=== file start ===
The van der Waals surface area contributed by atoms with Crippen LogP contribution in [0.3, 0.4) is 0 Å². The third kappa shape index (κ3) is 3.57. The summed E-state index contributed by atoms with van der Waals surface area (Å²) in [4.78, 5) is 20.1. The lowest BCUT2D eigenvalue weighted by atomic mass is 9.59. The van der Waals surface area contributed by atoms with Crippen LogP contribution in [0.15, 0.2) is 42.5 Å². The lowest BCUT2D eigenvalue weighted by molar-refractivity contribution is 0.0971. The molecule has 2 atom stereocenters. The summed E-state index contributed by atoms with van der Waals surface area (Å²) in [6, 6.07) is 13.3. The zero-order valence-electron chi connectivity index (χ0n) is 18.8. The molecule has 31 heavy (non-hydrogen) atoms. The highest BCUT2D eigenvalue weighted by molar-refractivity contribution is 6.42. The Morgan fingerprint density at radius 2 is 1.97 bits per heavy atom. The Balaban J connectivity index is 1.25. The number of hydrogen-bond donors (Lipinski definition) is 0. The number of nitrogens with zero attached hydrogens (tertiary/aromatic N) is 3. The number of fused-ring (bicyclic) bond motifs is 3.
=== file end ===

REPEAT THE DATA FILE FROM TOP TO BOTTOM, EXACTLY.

The van der Waals surface area contributed by atoms with Crippen LogP contribution in [0.3, 0.4) is 0 Å². The third kappa shape index (κ3) is 3.57. The summed E-state index contributed by atoms with van der Waals surface area (Å²) in [4.78, 5) is 20.1. The lowest BCUT2D eigenvalue weighted by atomic mass is 9.59. The van der Waals surface area contributed by atoms with Crippen LogP contribution in [0.15, 0.2) is 42.5 Å². The lowest BCUT2D eigenvalue weighted by molar-refractivity contribution is 0.0971. The molecule has 2 atom stereocenters. The summed E-state index contributed by atoms with van der Waals surface area (Å²) in [6, 6.07) is 13.3. The zero-order valence-electron chi connectivity index (χ0n) is 18.8. The molecule has 31 heavy (non-hydrogen) atoms. The highest BCUT2D eigenvalue weighted by molar-refractivity contribution is 6.42. The Morgan fingerprint density at radius 2 is 1.97 bits per heavy atom. The Balaban J connectivity index is 1.25. The number of hydrogen-bond donors (Lipinski definition) is 0. The number of nitrogens with zero attached hydrogens (tertiary/aromatic N) is 3. The number of fused-ring (bicyclic) bond motifs is 3.